K.L. Heong, International Rice Research Institute, Los Baños, Philippines
In the last post on IPBES we discussed about the initiative to establish a global platform to link agriculture and environmental protection. There were several earlier global initiatives along this direction and one is the GEI (Green Economy Initiative). The United Nations Environment Program (UNEP) in 2008 developed the green economy concepts aimed at improving human well-being and social equity that will significantly reduce environmental risks and ecological scarcities and will be low carbon, resource efficient and socially inclusive. The main activities are:
1. Produce the Green Economy Report that will analyze the macroeconomic, sustainability, and poverty reduction implications of green investment in a range of sectors from renewable energy to sustainable agriculture and providing guidance on policies that can catalyze increased investment in these sectors.
2. Provide advisory services on ways to move towards a green economy in specific countries.
3. Engage a wide range of research, non-governmental organizations, businesses and UN partners in implementing the Green Economy Initiative.
The Green Economy can contribute to poverty alleviation, can create new jobs and new investment opportunities.
Related to the Green Economy Initiative is the TEEB (The Economics of Ecosystems and Biodiversity) study hosted by UNEP. At the meeting of the environment ministers of the G8 countries in Potsdam in March 2007, the German government proposed a study on ‘”The economic significance of the global loss of biological diversity” as part of the so-called “Potsdam Initiative” for biodiversity. The analyses indicate that maintaining healthy ecosystems is often the less expensive option and so TEEB suggests a shift in focus to discover and work with the range of ecosystem services.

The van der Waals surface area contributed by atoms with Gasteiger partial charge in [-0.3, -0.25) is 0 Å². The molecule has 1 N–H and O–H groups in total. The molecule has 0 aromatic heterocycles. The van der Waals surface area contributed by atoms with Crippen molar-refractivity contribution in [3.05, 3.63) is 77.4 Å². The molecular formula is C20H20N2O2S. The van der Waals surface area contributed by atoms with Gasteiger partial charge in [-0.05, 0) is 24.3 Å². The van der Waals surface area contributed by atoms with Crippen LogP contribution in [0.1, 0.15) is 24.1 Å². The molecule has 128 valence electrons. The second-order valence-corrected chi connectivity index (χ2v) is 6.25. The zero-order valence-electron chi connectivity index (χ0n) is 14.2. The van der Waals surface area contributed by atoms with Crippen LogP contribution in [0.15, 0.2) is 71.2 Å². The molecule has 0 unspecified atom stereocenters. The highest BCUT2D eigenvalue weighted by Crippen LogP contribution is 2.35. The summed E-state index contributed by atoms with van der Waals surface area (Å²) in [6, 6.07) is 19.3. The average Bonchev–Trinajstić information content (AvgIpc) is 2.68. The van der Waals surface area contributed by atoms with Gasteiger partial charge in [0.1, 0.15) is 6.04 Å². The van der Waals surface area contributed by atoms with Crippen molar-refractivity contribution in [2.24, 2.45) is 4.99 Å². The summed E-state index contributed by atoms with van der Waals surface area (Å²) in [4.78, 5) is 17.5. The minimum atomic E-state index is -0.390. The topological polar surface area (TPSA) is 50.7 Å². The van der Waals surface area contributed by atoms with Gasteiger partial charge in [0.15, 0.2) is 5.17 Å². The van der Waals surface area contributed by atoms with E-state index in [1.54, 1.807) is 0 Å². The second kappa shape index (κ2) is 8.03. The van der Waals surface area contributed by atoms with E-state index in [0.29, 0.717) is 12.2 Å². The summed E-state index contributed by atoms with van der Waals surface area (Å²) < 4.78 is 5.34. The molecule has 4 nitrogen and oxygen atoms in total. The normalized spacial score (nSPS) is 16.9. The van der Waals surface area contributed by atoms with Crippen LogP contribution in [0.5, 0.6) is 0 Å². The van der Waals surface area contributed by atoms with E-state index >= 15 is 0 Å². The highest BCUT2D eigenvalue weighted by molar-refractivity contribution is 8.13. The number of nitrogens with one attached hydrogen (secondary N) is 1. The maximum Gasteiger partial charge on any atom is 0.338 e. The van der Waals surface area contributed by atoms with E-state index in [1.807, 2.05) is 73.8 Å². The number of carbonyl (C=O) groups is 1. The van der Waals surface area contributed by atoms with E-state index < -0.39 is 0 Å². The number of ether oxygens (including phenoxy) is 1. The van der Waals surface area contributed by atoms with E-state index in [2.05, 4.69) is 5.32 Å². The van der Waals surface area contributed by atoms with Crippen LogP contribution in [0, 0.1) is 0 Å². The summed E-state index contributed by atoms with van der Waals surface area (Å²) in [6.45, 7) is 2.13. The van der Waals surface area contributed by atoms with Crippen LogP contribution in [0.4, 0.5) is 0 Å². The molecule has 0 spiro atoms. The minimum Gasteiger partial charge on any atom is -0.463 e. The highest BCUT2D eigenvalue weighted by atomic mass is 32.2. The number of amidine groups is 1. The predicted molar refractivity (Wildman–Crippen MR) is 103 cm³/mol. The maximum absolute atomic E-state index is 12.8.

Recently in February 2011, the Green Economy and Environmental Governance reform was backed by world’s environment ministers in Nairobi (click here for details).
UNEP on May 12, 2011 released the report entitled ”Decoupling: natural resource use and environmental impacts from economic growth” urging for the “decoupling” of economic growth rates from rates of natural resource consumption and for humanity to “do more with less”.
The International development community is now preparing for the next Earth Summit, the Rio +20 in June 2012 in Brazil. This major sustainable development conference to mark the 20th year after the Rio summit will provide opportunities to accelerate and to scale-up a global transition to a low-carbon and resource-efficient Green Economy. The vision for Rio+20 – System change for green economy and poverty reduction was presented at the UN Headquarters in New York on May 6 2011.